Sailing: Cayard's recovery is frustrated: Luck can scupper the plans of even the best. Hugh Bateson reports

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The Independent Online
THIS HAS not been the kindest of weeks for the very highest profiles in this gathering of the world's best sailors. Yesterday it was Paul Cayard's turn to suffer the brutish type of day which Harold Cudmore endured in the opening race of the Admiral's Cup.

Cayard, the Italian-based Californian who could not put quite enough wind up the Americans in the last America's Cup, has provided the 'talking boat', in horse-racing parlance, with his pacy one-tonner Brava Q8 and won the offshore channel race over the weekend.

Yesterday, in Hayling Bay, he came down to earth with two bumps about three and a half hours apart. Just before the start of the race he was prowling up and down the start- line, looking for the best angle of attack when he sailed too close to the buoy marking the end of the line, and hooked his boat on the buoy's anchoring cables.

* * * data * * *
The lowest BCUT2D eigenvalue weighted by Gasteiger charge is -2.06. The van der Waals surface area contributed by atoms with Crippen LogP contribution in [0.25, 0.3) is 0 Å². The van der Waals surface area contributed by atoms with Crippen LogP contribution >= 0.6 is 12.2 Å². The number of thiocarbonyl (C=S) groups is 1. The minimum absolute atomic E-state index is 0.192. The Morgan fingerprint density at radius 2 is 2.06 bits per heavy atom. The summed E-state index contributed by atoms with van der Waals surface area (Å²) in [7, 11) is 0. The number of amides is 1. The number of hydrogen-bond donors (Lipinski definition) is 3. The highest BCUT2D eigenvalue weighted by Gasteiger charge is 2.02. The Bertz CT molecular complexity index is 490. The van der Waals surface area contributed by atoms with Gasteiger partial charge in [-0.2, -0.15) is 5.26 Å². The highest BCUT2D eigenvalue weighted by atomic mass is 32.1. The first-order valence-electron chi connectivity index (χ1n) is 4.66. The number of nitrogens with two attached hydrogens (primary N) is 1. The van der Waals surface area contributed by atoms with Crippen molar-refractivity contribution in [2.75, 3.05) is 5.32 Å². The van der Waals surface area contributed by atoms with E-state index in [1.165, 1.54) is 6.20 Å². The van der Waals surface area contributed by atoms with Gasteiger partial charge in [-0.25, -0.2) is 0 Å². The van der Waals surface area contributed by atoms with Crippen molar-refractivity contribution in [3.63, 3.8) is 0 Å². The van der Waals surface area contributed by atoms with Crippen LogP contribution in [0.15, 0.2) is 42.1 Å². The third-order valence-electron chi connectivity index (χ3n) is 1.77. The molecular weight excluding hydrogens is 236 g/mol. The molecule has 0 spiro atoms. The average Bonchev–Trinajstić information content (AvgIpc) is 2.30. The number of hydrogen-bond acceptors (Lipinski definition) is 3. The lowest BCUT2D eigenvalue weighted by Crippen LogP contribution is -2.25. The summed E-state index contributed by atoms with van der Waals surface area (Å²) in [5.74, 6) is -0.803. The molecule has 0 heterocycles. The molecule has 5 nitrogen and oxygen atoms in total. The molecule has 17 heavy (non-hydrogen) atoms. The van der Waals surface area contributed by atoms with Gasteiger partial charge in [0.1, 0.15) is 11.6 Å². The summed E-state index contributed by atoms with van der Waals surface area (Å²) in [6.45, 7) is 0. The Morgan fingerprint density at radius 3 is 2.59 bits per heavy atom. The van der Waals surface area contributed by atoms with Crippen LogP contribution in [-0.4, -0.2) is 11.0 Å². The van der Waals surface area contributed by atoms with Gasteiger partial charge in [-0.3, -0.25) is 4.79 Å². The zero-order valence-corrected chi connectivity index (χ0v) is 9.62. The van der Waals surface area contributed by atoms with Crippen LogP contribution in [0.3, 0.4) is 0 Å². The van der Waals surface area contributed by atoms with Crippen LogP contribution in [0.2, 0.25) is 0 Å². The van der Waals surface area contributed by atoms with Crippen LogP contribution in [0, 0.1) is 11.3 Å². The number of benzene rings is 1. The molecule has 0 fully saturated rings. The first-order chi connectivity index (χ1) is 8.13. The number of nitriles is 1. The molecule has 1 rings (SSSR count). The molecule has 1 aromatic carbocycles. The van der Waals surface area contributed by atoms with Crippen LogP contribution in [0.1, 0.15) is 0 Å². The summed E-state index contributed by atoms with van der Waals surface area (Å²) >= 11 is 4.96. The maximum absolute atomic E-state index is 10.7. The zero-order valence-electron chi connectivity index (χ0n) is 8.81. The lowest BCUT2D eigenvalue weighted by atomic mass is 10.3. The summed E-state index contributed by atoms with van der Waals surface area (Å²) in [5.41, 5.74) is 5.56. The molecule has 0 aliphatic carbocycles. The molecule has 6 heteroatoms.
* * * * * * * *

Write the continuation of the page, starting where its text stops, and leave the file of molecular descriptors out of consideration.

Even when the race started after a 10-minute postponement, it was nearly two minutes before Cayard could start doing what he does best. That should have been the last anyone saw of Cayard yesterday, but donating the equivalent of a 15-yard start to the field in an Olympic 100 metres race merely forced Brava to fly.

A hard day's work was looking to be well rewarded as he turned the last mark in second place and headed for home. But with the wind nudging force six and the sea choppy enough to unsettle several sponsors' lunches, the pressures on equipment mounted, and Brava snapped - seven feet above deck level.

Cayard and his team were left with a slow, wet, two-hour journey back to port, and a long night setting up the replacement mast, which was awaiting them on the quay, and working on the rudder damaged by the buoy. Do not bet against them winning.

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